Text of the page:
Syllabus
Schedule -
Lecture Notes and
Assignments

On-line discussion
Email the
Instructor,
May be
Anonymous
Atmospheric Sciences 441/503 Fall 2007
Atmospheric Motions I
http://www.
atmos.washington.edu/2007Q4/441/


Syllabus

Instructor: Professor Cecilia Bitz
e-mail: bitz@atmos.washington.edu
Phone: (206) 543-1339
Office:  ATG 502
Office hours: Monday and Tuesdays 1:30-2:30, or by appointment.

Class Meeting Times and Location

Lectures: MWF 10:30-11:20 in  Atmospheric Sciences and Geophysics Hall (ATG) 310c
Occasional computing sessions (see the schedule): in ATG 623

Course Description
The purpose of the course is to introduce principles of fluid dynamics applied to the behavior of large-scale mid-latitude weather systems. Students will learn why upper-level winds tend to blow parallel to the isobars and why troughs, instead of ridges, tend to bring unsettled weather.

Textbook:  Holton, J.R., 2004: Introduction to Dynamic Meteorology, 4th Edition. Elsevier.  The first four chapters and parts of chapter six will be covered. Textbook errata are available on-line.

Grading policy

    Midterms15% (Fridays Oct 20 and Nov 17)
    Comprehensive Final Exam 30% (Monday 8:30-10:30 or possibly take home)
    Homework, Worksheets, and Projects 40%
    Extra Credit 3% max
Makeup test by prior arrangement only. Homework is due in class on Wednesdays. Late homework may be allowed with instructor approval prior to its due date.

Strategies for Success
Read the textbook and derive the equations on your own as you read. Use lecture notes handed out in class and also available on the schedule as a supplement to the text.

Attend lectures. The lectures indicate the topics the instructor believes are most challenging and important. Valuable example problems will be worked in class and in small groups. Animations and computer exercises will be shown during lecture that may be part of future exams. Lecture notes cannot possibly contain everything important that the instructor says and make no attempt to repeat material that is covered comprehensively in the textbook. Occasionally material will be given in lecture that is not in the textbook or lecture notes and you will be expected to know it. Bring the lecture notes to class and write on them.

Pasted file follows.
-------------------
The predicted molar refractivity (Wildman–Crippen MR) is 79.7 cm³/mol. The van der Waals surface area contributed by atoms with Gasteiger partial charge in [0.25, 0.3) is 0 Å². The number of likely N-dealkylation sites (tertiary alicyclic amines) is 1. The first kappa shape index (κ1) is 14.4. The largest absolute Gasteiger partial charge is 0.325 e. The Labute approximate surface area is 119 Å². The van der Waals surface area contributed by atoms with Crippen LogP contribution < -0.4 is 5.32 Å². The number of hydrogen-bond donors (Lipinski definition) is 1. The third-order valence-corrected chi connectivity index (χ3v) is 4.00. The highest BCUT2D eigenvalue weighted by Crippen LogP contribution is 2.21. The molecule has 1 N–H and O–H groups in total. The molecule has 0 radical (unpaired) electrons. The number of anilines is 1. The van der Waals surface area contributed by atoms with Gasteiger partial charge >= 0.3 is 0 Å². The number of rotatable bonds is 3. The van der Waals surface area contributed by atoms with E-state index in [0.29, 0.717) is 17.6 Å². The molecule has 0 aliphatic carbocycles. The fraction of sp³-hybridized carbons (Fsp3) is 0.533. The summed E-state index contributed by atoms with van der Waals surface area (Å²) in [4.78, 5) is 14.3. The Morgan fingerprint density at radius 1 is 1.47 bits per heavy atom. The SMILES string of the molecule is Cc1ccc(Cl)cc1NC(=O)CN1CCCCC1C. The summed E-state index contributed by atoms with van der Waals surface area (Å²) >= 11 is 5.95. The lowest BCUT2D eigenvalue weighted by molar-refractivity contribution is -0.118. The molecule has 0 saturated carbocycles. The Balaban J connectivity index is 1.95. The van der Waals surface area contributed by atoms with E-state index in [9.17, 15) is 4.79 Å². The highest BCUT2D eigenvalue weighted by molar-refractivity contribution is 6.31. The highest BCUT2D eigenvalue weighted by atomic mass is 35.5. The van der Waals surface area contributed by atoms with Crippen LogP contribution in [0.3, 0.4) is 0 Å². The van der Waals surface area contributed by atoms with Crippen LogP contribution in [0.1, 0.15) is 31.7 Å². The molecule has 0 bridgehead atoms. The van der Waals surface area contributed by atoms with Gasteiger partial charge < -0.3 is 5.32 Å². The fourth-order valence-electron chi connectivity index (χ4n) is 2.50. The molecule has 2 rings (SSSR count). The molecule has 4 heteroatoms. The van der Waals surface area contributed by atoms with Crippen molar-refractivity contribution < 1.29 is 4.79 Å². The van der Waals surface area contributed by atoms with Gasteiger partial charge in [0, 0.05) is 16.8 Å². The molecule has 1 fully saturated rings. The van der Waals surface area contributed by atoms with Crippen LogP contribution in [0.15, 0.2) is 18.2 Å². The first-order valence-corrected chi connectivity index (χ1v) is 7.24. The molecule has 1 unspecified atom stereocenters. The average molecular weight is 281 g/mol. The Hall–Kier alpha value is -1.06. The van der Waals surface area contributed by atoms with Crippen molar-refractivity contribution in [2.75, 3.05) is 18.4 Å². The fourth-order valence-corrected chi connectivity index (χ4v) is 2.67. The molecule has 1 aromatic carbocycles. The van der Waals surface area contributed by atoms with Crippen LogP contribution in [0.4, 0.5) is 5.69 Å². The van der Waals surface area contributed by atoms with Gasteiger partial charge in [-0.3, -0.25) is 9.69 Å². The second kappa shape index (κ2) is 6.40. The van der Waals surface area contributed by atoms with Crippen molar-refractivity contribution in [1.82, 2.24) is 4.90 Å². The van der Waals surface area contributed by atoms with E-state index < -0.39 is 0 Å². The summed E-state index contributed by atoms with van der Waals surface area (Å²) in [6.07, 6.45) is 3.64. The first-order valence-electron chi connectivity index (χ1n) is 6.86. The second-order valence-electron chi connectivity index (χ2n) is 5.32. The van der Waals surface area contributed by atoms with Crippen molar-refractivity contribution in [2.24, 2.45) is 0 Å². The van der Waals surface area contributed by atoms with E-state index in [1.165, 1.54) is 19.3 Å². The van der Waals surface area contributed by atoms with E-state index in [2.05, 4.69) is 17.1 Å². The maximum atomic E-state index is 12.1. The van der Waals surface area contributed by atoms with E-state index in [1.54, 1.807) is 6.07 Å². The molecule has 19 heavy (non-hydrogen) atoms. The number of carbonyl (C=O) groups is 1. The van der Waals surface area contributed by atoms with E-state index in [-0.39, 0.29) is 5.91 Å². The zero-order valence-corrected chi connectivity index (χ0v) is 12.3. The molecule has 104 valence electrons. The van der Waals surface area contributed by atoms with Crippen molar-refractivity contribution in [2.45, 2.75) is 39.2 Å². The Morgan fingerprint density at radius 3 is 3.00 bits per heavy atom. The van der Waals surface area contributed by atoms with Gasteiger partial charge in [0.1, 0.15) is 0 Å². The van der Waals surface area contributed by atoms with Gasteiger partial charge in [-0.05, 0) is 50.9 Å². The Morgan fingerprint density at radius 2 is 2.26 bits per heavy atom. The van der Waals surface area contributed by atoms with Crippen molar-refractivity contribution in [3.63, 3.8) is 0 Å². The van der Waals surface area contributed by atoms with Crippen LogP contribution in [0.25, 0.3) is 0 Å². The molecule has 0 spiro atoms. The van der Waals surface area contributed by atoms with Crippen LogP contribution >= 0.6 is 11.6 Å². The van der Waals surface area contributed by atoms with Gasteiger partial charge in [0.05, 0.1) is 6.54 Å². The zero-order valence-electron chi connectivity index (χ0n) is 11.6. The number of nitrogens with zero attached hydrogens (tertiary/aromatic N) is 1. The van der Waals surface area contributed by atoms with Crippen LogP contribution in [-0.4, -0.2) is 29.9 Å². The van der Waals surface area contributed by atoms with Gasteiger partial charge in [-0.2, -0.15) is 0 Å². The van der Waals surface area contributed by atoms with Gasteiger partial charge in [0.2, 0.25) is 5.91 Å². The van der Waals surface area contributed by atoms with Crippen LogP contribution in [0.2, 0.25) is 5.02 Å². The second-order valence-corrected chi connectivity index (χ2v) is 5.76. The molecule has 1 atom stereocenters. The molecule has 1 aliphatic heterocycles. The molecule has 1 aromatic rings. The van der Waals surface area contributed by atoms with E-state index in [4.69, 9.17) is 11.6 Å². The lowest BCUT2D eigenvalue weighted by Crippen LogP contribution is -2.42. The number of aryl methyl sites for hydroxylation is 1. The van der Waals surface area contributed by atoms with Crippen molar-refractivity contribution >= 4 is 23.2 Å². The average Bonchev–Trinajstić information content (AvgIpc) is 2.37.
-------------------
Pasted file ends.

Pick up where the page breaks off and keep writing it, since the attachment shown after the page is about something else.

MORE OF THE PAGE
Workplace problems rarely present an obvious approach, otherwise someone else would have solved it already. This class will exercise your ability to solve such problems. An excellent source on how to solve  problems in physics (or meteorology) by Dan Styer may offer some help. We will work problems together in class for practice.

Hash out questions with your classmates outside of class. Work in groups on homework. Go to office hours or email the instructor when you need help. Don't be afraid to ask questions in class.  Use anonymous email if you feel uncomfortable asking a question or wish to anonymously communicate some helpful feedback to the instructor.